A tense moment....
After I'd promised to review the first issue of "Look at the Stars", I received a nervous email from Colin
Payne, its joint editor. Something had just occurred to him - "What if you don't like it? You know what a
high-principled bugger you are, could you praise something you didn't rate?".
In a way, he was right, because there's little that I hate more than reviews that are actually adverts. And
I am a "high-principled bugger". He needn't have worried, though. "Look at the Stars" is absolutely mighty.
Bearing in mind that it's the result of two excellent, well-established fanzines - "The Yellow
Experience" and "Clap Your Hands, Stamp Your Feet" - joining forces, you'd expect it to be a fine thing. That there
are additional contributions from the best unofficial websites too, including BSaD and "A Big Watford Love",
does it no harm. Nonetheless, you can't help but be stunned by its sheer, walloping size and relentlessly
Verily, this is the "Shoot" annual of fanzines. It's vast, all-encompassing...and yet also a perfect reflection
of a moment in time. It seems that every aspect of the summer is here in this first issue. As you'd expect,
that means thoughts on saying farewell to GT and welcoming GV. But it also involves the Italian tour, Clint
Easton at Fakenham, Luther and Kenny playing at the Vic for one last time, Tommy Mooney, player profiles, the results of
the annual Clap awards, and a whole load of other stuff.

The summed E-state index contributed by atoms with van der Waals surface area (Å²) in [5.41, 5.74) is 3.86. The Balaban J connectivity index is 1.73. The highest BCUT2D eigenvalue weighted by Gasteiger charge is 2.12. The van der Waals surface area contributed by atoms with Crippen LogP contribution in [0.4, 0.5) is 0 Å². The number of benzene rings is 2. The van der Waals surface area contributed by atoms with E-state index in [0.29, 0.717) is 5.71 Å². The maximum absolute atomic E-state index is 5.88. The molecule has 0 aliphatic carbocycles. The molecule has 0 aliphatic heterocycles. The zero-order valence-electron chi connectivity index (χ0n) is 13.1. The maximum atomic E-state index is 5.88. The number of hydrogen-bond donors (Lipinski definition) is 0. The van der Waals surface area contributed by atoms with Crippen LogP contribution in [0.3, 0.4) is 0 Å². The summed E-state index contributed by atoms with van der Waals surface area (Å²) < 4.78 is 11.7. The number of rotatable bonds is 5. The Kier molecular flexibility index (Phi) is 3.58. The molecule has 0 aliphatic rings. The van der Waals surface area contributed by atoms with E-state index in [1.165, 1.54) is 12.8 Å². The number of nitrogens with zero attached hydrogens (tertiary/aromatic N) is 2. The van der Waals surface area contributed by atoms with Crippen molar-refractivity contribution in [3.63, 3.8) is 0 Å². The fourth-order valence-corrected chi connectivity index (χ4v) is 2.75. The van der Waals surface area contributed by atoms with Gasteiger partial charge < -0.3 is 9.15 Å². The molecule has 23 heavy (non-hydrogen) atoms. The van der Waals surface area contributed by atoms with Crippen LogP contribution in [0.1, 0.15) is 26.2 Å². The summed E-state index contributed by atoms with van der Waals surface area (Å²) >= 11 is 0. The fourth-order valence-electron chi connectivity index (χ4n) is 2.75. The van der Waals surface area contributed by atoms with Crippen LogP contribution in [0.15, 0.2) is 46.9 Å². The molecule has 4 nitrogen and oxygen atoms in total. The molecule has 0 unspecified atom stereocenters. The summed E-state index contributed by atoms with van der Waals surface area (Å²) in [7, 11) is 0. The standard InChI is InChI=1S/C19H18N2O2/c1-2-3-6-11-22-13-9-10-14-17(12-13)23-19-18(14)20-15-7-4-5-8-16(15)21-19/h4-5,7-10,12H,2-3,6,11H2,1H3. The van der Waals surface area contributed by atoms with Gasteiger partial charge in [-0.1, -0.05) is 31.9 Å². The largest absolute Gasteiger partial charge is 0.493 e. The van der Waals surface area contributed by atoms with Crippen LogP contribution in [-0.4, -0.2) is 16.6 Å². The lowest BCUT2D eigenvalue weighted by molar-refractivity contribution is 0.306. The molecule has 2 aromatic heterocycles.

What else? Oh, a real Generation Game conveyor belt of goodies. Barry Endean, Kyffin Jones' genius
Robbo diaries, cartoons by Vince (if for no other reason, you should buy a copy for the priceless back
cover), Ray Bloom, Neil Warnock...and, indeed, the Generation Game itself. In the circumstances, the
suggestion that it's "not cheap" seems rather inaccurate. For a mere one and a half quids, and fifty pence
less than you'd have paid for both fanzines last season, this is an absolute steal.
It's not only comprehensive, though. At its heart, "Look at the Stars" is about writing that's intelligent,
level-headed, imaginative, witty, and touching. Personal writing, about people and places as well as
matches and results. It carries a real sense of documenting history from a supporters' perspective,
and it's hugely readable. It is everything that TYE and CYH were, and then some.
A real joy. Long may it continue.